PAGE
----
Democratic state lawmakers say the time is ripe for New Mexico to legalize and tax marijuana sales for recreational use as the state grapples with a budget deficit and plunging revenues.

Democratic Sen. Gerald Ortiz y Pino of Albuquerque on Wednesday announced details of a forthcoming bill to legalize marijuana and tax sales by at least 15 percent to help shore up shaky state finances and reinvigorate the economy.

Local governments would choose whether to allow marijuana sales and could collect a 5 percent tax. Former district attorney and Republican New Mexico Gov. Susana Martinez has consistently opposed legalizing marijuana or industrial hemp production.

Fri
13
Jan

Marijuana reforms flood state legislatures

Legislators in more than a dozen states have introduced measures to loosen laws restricting access to or criminalizing marijuana, a rush of legislative activity that supporters hope reflects a newfound willingness by public officials to embrace a trend toward legalization.

The gamut covered by measures introduced in the early days of legislative sessions underscores the patchwork approach to marijuana by states across the country — and the possibility that the different ways states treat marijuana could come to a head at the federal Justice Department, where President-elect Donald Trump’s nominee to become attorney general is a staunch opponent of legal pot.

Wed
14
Dec

How the Medical Cannabis Program Helps My PTSD

Growing up in Ohio, I experienced a series of very traumatic events as a child which have impacted me throughout my life. And again, as a young adult living in South Carolina, working as a EMT and doing beach patrol. I realize now that I attempted to handle my PTSD symptoms in many ways, some healthy and some unhealthy, but still suffered through many bad decisions, lost jobs, more bad experiences, and failed relationships because of my C-PTSD symptoms.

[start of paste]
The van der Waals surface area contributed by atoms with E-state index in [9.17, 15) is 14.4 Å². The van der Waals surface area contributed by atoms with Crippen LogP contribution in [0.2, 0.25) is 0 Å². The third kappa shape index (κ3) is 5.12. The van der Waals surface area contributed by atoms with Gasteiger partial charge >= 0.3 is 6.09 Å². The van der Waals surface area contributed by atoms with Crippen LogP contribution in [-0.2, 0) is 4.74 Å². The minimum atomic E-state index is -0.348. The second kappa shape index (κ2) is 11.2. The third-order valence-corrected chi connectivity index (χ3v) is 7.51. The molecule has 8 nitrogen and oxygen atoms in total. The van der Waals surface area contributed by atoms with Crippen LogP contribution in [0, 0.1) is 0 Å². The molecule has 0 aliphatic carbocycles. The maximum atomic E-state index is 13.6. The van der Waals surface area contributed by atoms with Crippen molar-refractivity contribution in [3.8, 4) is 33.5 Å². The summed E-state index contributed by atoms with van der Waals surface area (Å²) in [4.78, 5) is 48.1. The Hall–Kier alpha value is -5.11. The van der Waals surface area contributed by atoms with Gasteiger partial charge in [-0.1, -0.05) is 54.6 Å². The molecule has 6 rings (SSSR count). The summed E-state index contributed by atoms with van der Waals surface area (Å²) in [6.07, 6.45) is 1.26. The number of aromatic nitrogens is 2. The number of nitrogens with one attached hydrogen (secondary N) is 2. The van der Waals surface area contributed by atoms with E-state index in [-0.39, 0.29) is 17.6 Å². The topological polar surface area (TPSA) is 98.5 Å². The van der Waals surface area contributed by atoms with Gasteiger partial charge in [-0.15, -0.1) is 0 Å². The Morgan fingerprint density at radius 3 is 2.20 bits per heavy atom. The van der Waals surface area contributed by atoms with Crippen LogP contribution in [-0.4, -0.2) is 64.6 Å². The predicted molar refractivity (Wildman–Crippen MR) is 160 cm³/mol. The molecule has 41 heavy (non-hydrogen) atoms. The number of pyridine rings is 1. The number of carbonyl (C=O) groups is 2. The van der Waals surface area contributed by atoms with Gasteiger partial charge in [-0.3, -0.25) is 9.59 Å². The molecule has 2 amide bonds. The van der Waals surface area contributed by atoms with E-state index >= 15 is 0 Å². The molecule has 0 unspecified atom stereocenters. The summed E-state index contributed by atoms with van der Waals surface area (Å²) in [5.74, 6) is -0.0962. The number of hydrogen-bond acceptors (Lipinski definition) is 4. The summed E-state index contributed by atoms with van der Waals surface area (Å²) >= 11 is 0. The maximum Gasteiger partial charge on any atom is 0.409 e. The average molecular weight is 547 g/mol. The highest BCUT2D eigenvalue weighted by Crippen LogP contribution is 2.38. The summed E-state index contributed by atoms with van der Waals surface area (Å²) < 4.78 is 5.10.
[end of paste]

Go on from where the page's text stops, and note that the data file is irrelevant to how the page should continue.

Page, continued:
Tue
06
Dec

United States of Marijuana: These Might Be the Next 5 States to Legalize Weed

Somebody's got to be the first state to free the weed through the legislature.

Four states, including California, the nation’s most populous, voted to legalize marijuana on November 8. That doubles the number of legal states to eight, and more than quadruples the number of people living in legal marijuana states, bringing the number to something around 64 million.

Every one of those states legalized marijuana through the initiative process, but we’re not going to see anymore initiatives on state ballots until 2018, and perhaps 2020. That means that if we are to make more progress on spreading marijuana legalization in the next couple of years, it’s going to have to come at the state house instead of the ballot box.

Wed
23
Nov

Pot Farming Becoming a Big Business

Duke Rodriguez brought a three-week-old pot plant to the State Fair, touching off a silly kerfuffle that highlights the absurdity of our current marijuana laws.

Rodriguez is president and CEO of Ultra Health LLC, based in Scottsdale, Ariz. The plant he displayed to fairgoers is just one of 450 Ultra Health is permitted to grow on its 11-acre pot ranch in Bernalillo.

For publicly exhibiting a marijuana plant, the state demands Ultra Health suspend sales for five days, a penalty Rodriguez says will cost him $100,000.

There’s serious money in the legal marijuana trade, and a lot more still on the horizon.